After hearing this brief summary you might think that the history of El Salvador is filled with injustices, poverty, violence, and political instability paralleling economic instability. Yes, this history is terrible. But what does this history have to do with us here and with me?


     My family comes from San Salvador, the capital of El Salvador-my parents, extended family, and family friends experienced the violence, terror, and horror of the civil war. My family in El Salvador understood what it means to stand in solidarity with the poor. They believed in the mission of the church regarding its preferential option for the poor and stood by the side of individuals like Monsignor Romero. I remember, as a child, my grandfather would tell me stories about attending the masses of Monsignor Romero. One story in particular I will always remember is when my grandfather attended the funeral mass for Monsignor Romero. On this day, a bomb exploded in the cathedral plaza, while thousands of mourners were gathered there. My grandfather on this day and thousands of others escaped with their lives, but left their shoes behind, as mute reminders of what had happened. My grandfather was lucky to have escaped with his life when many others died. During the duration of the war, my parents were persecuted by the military because of their roles in the Catholic Church as catechists. A statement released by Monsignor Romero details the kinds of persecution my parents were experiencing:

"In less than three years, more than fifty priests have been attacked, threatened, calumniated. Six are already martyrs-they were murdered. Some have been tortured and others expelled. Nuns have also been persecuted. The archdiocesan radio station and educational institutions that are catholic or of a Christian inspiration have been attacked, threatened, intimidated, even bombed. Several parish communities have been raided. If all this has happened to persons who are the most evident representatives of the church, you can guess what has happened to ordinary Christians, to the campesinos, catechists, lay ministers, and to the ecclesial base communities. There have been threats, arrests, tortures, murders, numbering in the hundreds and thousands…" (February 1980 at the University of Belgium).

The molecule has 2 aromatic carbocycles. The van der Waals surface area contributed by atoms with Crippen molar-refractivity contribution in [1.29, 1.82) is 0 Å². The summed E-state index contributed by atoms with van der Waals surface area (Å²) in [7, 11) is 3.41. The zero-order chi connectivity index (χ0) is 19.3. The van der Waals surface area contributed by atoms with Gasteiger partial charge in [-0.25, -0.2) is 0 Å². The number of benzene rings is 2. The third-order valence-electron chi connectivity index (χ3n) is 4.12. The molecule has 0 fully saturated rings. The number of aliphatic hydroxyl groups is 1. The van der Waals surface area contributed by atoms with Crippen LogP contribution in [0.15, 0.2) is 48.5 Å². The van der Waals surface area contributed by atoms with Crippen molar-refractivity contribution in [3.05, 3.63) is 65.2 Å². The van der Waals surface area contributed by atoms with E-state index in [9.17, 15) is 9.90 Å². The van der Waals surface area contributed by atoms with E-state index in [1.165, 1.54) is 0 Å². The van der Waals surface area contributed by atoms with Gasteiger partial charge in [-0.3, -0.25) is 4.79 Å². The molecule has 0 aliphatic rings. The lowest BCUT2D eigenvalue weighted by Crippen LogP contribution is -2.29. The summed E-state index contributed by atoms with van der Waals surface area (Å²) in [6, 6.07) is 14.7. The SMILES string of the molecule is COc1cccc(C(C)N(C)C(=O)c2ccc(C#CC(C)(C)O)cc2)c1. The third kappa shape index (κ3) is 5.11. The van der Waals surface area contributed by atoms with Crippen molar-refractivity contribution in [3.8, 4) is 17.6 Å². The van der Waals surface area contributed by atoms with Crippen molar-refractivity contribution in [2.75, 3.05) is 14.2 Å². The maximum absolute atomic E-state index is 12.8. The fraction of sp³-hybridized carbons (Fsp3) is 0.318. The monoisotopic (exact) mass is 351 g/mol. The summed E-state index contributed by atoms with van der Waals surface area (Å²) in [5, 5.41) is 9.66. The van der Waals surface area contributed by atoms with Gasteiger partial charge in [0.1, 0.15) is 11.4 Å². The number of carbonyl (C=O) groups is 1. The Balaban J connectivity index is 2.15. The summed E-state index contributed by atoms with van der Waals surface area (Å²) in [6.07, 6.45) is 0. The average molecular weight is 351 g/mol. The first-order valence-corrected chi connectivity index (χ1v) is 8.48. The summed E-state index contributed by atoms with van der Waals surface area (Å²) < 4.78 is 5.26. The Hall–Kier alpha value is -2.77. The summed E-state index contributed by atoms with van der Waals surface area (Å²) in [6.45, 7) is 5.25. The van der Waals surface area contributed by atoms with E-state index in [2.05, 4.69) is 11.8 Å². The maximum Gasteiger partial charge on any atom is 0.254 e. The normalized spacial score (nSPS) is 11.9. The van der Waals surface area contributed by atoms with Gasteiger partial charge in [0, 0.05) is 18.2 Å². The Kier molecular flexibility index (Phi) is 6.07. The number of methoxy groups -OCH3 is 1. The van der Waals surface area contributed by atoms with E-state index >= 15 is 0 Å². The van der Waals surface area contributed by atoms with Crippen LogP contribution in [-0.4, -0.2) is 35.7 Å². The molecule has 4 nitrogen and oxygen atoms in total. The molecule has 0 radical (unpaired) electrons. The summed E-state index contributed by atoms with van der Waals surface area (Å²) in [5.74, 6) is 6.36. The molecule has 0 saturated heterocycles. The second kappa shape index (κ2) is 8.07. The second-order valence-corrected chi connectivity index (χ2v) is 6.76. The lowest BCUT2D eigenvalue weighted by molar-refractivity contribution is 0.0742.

My parents saw the peers from their parish disappear one by one while they lived daily in fear that they would be next on the blacklist the military had developed. As the war continued many members in my family unfortunately suffered this torture and death. These stories are ones that are barely being told today but have been kept silent.

     Growing up in Los Angeles I have encountered many people with similar stories because Los Angeles alone is home to 270,000 Salvadoran immigrants. Every corner you turn throughout the city, the Salvadoran presence is high. Since I volunteered in a parish that served immigrants from Central America, in particular, from El Salvador, I learned the stories of courage from a wide range of individuals. They all had endured similar experiences of abductions and torture, forcing them to leave their beloved country because they could no longer bear the violence and persecution.